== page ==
The final day of the 2019 Legislative Session was Veto Day, March 29.
We had dealt with two regular vetoes during the regular session. Senate Bill 14 would have expanded the Public Utility Commission's ability to regulate solar energy facilities. Gov. Noem thinks these expansions are unnecessary and the Senate sustained her veto, so the House didn't even consider it. The House voted to override Gov. Noem's veto of House Bill 1191, the industrial hemp bill, but the Senate failed to override the veto. That leaves us without laws regarding industrial hemp, so I'm sure the issue will be back next year.
For Veto Day, we returned to consider Gov. Noem's two "style and change" vetoes. What at first seemed like a simple task turned into six hours of mostly stand-around-and-wait.
According to South Dakota's Constitution, "Bills with errors in style or form may be returned to the Legislature by the Governor with specific recommendations for change." The Constitution is not clear about what constitute "errors in style or form." Does it mean only typos, punctuation errors, a stray word that should have been taken out, ambiguous wording? Or does it allow changes of substance? If a bill, when read literally, fails to accomplish what the Legislature intended, can we use "style or form" to fix it after-the-fact?
Looking back over my first six legislative sessions, Gov. Daugaard's "style or form" vetoes were of the former variety, but both of Gov. Noem's "style or form" vetoes clearly made substantive changes. After some legal wrangling, the Legislature decided to accept the broader interpretation.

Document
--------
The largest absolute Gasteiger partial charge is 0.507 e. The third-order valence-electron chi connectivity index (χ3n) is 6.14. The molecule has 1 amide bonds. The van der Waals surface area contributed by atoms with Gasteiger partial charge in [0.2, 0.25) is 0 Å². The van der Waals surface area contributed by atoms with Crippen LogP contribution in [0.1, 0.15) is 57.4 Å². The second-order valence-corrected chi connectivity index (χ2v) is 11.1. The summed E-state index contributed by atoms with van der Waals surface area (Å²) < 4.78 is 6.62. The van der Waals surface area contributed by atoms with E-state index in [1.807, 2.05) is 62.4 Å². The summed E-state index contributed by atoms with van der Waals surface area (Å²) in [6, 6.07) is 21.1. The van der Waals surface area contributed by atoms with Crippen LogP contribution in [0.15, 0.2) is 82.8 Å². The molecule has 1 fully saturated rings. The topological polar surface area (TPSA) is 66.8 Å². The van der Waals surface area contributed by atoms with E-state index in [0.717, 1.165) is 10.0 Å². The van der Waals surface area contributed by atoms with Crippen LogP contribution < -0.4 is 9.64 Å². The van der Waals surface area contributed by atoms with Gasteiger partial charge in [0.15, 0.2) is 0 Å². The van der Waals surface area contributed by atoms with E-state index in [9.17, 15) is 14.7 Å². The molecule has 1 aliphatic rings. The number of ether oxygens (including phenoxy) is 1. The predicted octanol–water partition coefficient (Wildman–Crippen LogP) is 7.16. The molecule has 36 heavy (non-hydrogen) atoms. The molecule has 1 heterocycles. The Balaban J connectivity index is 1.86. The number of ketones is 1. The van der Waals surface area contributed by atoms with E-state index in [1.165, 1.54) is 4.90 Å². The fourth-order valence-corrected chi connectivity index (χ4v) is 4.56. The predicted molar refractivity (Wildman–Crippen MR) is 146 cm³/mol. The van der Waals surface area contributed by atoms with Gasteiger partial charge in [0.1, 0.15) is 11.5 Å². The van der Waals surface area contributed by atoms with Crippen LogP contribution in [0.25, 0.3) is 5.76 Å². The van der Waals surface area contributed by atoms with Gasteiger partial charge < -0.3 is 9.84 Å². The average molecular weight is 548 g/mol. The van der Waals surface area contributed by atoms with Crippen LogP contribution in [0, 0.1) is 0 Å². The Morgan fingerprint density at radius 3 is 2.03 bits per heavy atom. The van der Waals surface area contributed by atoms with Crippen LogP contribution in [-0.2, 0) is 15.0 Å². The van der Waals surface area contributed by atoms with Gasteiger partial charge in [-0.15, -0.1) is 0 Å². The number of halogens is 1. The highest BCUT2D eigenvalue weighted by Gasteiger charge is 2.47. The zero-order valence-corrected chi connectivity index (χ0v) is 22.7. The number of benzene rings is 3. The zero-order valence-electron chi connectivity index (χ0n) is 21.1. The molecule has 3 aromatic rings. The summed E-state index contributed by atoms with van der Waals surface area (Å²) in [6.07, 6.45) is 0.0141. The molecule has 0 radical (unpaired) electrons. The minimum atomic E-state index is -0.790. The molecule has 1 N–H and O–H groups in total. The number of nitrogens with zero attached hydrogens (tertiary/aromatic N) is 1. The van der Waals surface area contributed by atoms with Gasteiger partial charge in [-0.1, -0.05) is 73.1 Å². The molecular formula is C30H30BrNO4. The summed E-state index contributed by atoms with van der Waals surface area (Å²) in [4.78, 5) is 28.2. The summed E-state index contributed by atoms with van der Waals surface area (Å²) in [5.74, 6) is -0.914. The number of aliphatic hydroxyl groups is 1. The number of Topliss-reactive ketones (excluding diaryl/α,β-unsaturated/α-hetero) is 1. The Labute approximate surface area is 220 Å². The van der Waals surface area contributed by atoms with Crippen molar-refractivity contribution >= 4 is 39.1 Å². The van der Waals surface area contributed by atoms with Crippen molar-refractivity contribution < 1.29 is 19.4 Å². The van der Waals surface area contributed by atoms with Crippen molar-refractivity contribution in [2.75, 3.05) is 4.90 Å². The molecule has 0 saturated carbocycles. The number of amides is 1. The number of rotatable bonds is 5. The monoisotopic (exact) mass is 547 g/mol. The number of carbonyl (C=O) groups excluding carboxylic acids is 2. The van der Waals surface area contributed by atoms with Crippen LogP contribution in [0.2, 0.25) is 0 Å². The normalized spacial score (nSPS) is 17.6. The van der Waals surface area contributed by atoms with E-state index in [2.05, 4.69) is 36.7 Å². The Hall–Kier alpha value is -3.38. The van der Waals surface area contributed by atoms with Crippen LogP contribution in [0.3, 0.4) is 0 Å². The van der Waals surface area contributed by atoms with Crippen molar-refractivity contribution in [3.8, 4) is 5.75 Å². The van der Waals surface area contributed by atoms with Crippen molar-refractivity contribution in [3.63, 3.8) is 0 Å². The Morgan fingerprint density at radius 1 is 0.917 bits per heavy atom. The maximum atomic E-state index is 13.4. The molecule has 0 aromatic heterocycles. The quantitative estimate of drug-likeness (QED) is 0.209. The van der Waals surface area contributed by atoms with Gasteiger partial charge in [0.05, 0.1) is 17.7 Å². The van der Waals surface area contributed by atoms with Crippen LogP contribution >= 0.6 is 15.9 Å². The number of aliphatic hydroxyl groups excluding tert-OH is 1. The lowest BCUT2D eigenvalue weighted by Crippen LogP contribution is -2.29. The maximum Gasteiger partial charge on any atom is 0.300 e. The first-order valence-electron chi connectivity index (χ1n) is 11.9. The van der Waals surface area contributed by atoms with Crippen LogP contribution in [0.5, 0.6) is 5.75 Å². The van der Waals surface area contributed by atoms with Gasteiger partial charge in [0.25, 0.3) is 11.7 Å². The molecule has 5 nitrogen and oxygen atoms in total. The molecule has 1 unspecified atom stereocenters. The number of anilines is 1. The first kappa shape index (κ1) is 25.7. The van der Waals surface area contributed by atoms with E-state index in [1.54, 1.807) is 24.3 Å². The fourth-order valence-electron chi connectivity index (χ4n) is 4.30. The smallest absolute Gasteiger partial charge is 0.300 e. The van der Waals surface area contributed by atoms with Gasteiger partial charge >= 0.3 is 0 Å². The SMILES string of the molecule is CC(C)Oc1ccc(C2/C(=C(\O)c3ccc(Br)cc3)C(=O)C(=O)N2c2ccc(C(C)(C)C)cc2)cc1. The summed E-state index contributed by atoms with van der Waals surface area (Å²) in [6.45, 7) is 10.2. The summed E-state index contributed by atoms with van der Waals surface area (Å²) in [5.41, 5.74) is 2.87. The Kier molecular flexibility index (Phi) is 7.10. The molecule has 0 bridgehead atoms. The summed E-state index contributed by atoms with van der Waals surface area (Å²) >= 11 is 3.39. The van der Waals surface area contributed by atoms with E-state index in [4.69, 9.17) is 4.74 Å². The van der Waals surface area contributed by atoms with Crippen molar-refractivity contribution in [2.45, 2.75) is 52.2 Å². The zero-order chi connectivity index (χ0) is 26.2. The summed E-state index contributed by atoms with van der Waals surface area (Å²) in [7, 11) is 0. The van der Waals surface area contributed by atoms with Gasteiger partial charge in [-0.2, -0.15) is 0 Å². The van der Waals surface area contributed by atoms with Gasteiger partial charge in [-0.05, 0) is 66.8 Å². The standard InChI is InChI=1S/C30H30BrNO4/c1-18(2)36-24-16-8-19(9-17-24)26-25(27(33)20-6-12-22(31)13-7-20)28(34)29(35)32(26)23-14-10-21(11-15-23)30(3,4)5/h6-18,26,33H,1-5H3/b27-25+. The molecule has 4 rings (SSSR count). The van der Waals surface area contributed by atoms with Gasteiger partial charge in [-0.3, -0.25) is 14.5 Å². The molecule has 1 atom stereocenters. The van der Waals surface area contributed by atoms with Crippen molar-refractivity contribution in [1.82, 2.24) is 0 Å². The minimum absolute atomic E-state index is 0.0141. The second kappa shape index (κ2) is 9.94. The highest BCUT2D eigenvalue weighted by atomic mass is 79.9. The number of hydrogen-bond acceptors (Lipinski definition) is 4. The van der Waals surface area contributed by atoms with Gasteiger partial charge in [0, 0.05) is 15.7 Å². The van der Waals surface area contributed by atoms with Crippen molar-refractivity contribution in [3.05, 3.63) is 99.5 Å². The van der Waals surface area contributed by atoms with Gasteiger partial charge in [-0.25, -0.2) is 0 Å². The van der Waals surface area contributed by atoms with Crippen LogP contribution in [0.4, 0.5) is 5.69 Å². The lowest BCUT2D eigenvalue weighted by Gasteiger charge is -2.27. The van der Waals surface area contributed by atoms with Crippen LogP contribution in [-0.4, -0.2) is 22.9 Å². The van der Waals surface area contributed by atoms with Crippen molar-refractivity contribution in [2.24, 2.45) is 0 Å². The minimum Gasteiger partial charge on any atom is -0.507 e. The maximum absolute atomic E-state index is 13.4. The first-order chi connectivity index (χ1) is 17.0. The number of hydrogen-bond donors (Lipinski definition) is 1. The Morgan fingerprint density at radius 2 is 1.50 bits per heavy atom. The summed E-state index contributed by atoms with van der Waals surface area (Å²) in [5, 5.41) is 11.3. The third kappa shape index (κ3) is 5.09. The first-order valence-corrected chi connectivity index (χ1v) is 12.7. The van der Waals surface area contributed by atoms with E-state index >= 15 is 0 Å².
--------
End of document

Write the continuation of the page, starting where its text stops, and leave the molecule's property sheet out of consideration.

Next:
HB 1186: The juvenile justice reform enacted in 2015 left more juvenile offenders under local supervision instead of state incarceration. It established a "juvenile justice detention cost-sharing fund" from which local governments could be compensated for their increased expenses. HB 1186 was meant to continue this fund, but it was written in a way that inadvertently failed to do so. Gov. Noem's "style or form" veto restored the intended purpose of those of us who voted for HB 1186, by expanding the meaning of "style or form".
I voted to sustain the governor's "style or form" veto, despite the uncertainty about whether it violates the Constitution's intent, because the counties need the financial assistance. I have complained since we enacted juvenile justice reform (and correctional reform generally, for that matter) that we do not adequately compensate local governments. My vote on this bill is consistent with that concern.
SB 176: The "pheasant bill" appropriates a million dollars from the state's general fund for the "second century habitat fund." I opposed this bill from the time Gov. Noem introduced it in her State of the State Address, even though it might be the most environmentally friendly bill in my time as a legislator. During the bill's tortuous journey, it was amended to keep it from directly supporting any specific business. I still see it as using general funds to support a particular industry. That's bad policy, especially when state government faces so many other needs to serve the common good.
The bill passed during the regular session (despite my several votes against it), but mistakenly appropriated funds for the 2019-2020 fiscal year instead of the current fiscal year, when we expect to have surplus funds. The governor's "style or form" letter moves appropriations to the earlier year. I think that's more than a change in "style or form." For all those reasons, I voted against the bill after waiting around for several hours, but it passed anyway.